Trademark Complications: Absolute and Relative Grounds in MENAP Countries
Registering a trademark is a long, sometimes exhausting process that requires a lot of patience. The examination stage of a trademark application, which determines whether it will be rejected or progress to registration, involves specific procedures that must be strictly followed.
Most countries in the Middle East, North Africa and Pakistan (MENAP) region examine trademark applications on the basis of absolute and relative grounds for refusal. It is essential that future trademark owners understand these principles in order to minimize the risk of a rejected application.
An overview of absolute and relative patterns
The absolute grounds for refusal are quite simple. These often include:
- Lack of distinction
- Use of generic terms
- Inability of a brand to effectively represent the goods and services associated with it
- Violation of public order
- Use of government iconography
The relative grounds for refusing a trademark application are, for the most part, more nuanced. The following conditions constitute relative bases in the MENAP region:
- If a mark is identical to an earlier mark and the goods or services specified in the trademark application are identical to those associated with the earlier mark, the subsequent application will be refused for its so-called “double identity”.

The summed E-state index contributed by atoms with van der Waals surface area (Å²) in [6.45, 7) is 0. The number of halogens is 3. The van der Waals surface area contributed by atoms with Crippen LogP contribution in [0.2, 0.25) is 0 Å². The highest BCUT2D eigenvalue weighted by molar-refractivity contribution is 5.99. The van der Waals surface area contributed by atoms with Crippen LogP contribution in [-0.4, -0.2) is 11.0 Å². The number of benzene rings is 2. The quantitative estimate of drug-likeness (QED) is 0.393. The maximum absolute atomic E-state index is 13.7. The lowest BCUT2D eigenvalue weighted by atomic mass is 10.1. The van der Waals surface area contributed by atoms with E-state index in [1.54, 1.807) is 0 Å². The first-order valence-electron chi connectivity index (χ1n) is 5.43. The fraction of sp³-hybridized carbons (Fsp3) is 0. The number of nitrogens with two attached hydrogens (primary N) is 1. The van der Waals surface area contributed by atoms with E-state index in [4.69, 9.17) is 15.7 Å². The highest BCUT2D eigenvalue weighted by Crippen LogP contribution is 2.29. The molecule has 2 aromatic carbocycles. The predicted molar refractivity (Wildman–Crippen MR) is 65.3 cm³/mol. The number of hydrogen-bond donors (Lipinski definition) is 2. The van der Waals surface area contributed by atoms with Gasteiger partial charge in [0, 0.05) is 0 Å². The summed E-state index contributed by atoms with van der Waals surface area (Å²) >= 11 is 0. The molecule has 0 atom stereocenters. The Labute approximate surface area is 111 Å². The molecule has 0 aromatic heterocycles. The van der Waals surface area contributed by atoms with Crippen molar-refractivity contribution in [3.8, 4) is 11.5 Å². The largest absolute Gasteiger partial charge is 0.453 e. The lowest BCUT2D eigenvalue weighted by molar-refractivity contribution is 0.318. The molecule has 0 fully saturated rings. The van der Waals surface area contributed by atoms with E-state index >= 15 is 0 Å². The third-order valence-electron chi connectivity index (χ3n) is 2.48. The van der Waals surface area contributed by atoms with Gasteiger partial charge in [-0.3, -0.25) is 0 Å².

- Refusal is also almost guaranteed if a mark is substantially similar to an earlier mark and the goods or services specified in the trademark application are the same or similar to those associated with the earlier mark. In such a case, there is a risk of confusion in the mind of the public, including the risk of association with the earlier mark.
- A mark similar or identical to an earlier well-known mark is another likely candidate for rejection on relative grounds, even if it is to be registered for different goods or services than the earlier well-known mark.
In MENAP countries, examinations based on relative grounds benefit holders of earlier marks who do not keep an eye on the latest registrations. To illustrate, if not for the standards listed above, a mark which is identical or similar to an existing mark could be accepted without the owner of the earlier mark ever being aware of the potential conflict, since it is unlikely that he reads the official publications of his local brand. office on a regular basis.